5, Keep the stand mixer running until your marshmallow turns white and has the consistency of really sticky bubble gum. This can take around five minutes but keep an eye on it. 
6, Wrestle the marshmallow into a pipping bag. You don't need to both with a piping tip.
7, Remove your moulds from the fridge and fill each of them almost to the very top with the marshmallow. It should level itself out slowly. (Optional -Squeeze the rest of the marshmallow into your mouth.)
8, Using some of the left over chocolate, cover the top (which will be the bottom) so that no marshmallow is peeking through. Again, keep a bit of the chocolate for sticking on the walnut halves. Stick these back in the fridge for at least an hour. 
9, Unmould the whips from the silicone moulds. Using the very last of the chocolate, use it as glue for sticking on the walnut halves. Stand back and admire your handiwork. Eat these within a day. It's not hard. 

Wednesday, 23 October 2013

We Should Cocoa: Vegetable Crumble

This month's We Should Cocoa is hosted by JibberJabberUK who has challenged us to create a vegetabley chocolate creation.  Last month's Chocolate Showstopper challenge can be found on Choclette's blog here.  You can read all about We Should Cocoa on the founder's blogs - Chocolate Log Blog and Chocolate Teapot.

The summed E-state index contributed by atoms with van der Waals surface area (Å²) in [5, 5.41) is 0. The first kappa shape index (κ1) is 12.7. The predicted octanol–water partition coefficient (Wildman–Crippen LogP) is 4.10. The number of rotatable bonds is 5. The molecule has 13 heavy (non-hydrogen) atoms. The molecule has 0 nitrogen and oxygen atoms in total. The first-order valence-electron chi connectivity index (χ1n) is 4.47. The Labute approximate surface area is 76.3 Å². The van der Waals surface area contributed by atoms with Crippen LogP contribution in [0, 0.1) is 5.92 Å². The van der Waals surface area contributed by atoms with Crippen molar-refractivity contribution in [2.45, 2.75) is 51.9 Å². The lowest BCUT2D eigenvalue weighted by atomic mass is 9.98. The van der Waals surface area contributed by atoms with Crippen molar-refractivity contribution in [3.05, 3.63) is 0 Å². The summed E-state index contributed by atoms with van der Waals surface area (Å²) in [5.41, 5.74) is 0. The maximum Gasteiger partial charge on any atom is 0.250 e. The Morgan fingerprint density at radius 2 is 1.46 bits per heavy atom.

Does your fridge ever suffer a case of the Saturdays? You know when you've been too busy to food shop during the week and all you're left with is some questionable carrots and three mushrooms?  There is also a tiny tub of cream that is careering towards not being safe to eat. This is the crumble for you. You can clean out your veg drawer, and shake some pumpkin seeds out of your cupboards too.


Vegetable Bottom
1 munchkin pumpkin
2 medium sized carrots
Splash of cooking oil of your choice (rapeseed is my jam)
3 large chestnut mushrooms
1 small onion
Large splash of white wine
100ml double cream
Salt and pepper

Crumble Topping
30g plain flour
15gr butter
25gr pumpkin seeds
25gr walnuts
10gr roasted cocoa beans (see this recipe for more info on cocoa beans)
Salt and pepper

1, Prep all your veg first.  Cut the tiny pumpkin into 8 slices and remove the inner goop. Peel and cut the carrot into little chunks.  Slice the mushrooms and the onion. Remove the hard stalky part of the cabbage and cut the cabbage into thin strips. 
2, Boil the pumpkin and carrot in a pan of salted water until tender. Drain. Remove the peel from the pumpkin.
3, In a frying pan, heat the oil over a medium heat and saute the onions until soft. Add in the mushrooms and cook until soft. 
4, Add in the large splash of white wine and simmer until reduced by at least half. Throw in the prepared carrots and pumpkin and the cabbage. Pour over the wine and gently cook until you have a thick, creamy sauce. Season to taste.